Growing up in England, the hot beverage choices were typically tea (obviously) or instant coffee. It wasn't until I moved to the US that I really appreciated good, fresh coffee.
Not that I'm a coffee connoisseur you understand. I'm not the kind of person who needs to grind their own beans in order to have a quaffable cup of coffee.
For some people, coffee isn't a beverage. It's a mechanism for enduring social encounters before lunch. Or a way to stay awake late into the evening.
Not me. For better or worse, I'm completely insensitive to caffeine. I can drain two carafes full of fresh coffee in an evening and sleep like a baby (yup, done it) and Diana has even caught me reading my book in bed one evening while drinking a 20oz can of Red Bull (I was thirsty, and it was on hand!).
I drink coffee because I enjoy it. It tastes nice. Sometimes I drink tea and sometimes I drink coffee. Whatever takes my fancy.
Back in our "sticks-and-bricks" house, I had a Nespresso machine. It was quick, compact and simple. But also power hungry. And as compact as it felt in the house, it was far too big for the RV. So it didn't make the cut.
Our plan? An AeroPress that my brother bought me a couple years back - it's pretty compact, requires no electricity and makes a decent cup of Joe. Bit of a fiddle to use and clean though.
For my birthday back in 2017, Diana bought me a coffee tasting experience, and as the time grew closer for us to hit the road in 2018, we realized we hadn't done it yet. And where better to do coffee tasting than the hipster-hub that is San Francisco, CA.
So a couple weeks before we were due to hit the road, Diana and I went along to the highly regarded San Francisco coffee house, Four Barrel Coffee for an evening of coffee tasting.
Along with several other couples, the barista took us on a journey of coffee discovery. The premise was simple: he would use a single batch of beans, roasted the same, but prepare the coffee multiple different ways, varying only the brew method.
During the event, we were treated to coffee from the fancy coffee shop machine (I'm sure it has a posh-sounding name), a Chemex, an AeroPress, a French press, a pour-over, and one nobody in the group had ever seen before…called a Clever Dripper.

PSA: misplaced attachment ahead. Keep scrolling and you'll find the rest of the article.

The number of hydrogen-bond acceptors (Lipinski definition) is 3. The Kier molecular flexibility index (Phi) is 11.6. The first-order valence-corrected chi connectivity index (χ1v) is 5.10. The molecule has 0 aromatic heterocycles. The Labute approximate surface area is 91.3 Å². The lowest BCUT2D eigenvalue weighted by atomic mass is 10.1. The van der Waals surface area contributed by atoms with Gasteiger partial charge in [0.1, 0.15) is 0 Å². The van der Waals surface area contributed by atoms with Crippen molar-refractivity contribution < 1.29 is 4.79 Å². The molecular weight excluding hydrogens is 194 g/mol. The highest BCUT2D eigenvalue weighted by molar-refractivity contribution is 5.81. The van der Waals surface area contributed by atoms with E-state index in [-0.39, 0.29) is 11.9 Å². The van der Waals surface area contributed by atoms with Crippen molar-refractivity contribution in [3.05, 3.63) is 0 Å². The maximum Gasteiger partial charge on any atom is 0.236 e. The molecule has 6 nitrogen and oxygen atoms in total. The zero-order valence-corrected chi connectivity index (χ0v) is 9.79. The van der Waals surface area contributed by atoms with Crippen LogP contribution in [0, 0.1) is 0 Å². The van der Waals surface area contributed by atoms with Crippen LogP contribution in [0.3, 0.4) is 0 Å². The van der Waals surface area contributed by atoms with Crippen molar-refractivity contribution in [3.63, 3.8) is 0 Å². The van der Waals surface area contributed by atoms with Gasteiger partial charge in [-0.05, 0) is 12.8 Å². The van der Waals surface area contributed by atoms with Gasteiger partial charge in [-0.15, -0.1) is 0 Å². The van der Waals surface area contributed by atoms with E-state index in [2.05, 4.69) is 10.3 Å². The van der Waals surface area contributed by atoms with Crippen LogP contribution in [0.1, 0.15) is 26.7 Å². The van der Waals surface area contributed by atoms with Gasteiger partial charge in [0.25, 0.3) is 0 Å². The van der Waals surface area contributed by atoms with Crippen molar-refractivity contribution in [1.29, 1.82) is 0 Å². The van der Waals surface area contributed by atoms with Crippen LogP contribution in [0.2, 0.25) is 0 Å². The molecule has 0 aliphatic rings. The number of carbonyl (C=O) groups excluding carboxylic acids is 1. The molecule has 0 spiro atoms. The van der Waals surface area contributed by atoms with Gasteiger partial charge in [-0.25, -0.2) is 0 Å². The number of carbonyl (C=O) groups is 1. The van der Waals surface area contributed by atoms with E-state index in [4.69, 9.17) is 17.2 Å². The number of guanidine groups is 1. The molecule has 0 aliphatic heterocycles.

I'm going to be honest, the Clever Dripper looks terrible. It looks like a cheap piece of "as seen on TV" rubbish. Clear plastic, no markings. Eurgh.
Yet, at the end of the coffee tasting, when we were all asked which was the best tasting coffee, every single person voted for the Clever Dripper. According to the barista, that's not unusual - many people feel the same way.
But why? Why would this unassuming piece of plastic produce such a good coffee?
I refer you here to my earlier disclaimer: I am not a coffee connoisseur. One suggestion is that the Clever Dripper combines aspects of both percolation and immersion for a more rounded taste. Whatever the reason, it was a very good coffee!
How does it work?
At a glance, you'd be forgiven for mistaking the Clever Dripper for a pour-over - it looks much the same. And actually, you could use it that way if you were so inclined.
But what differentiates the Clever Dripper from a pour-over funnel is a valve in the bottom. When the Clever Dripper is sitting on a flat surface, the valve is closed. But when you place the Clever Dripper on top of your cup, the rim of the cup pushes up on a plastic plate underneath, opening the valve.
Much like a pour-over, the Clever Dripper uses paper filters. They make the Clever Dripper in different sizes, and for ours, #2 filters work great. Although they don't fill the funnel entirely, we know that filling the filter with water makes one cup of coffee without overflowing the cup.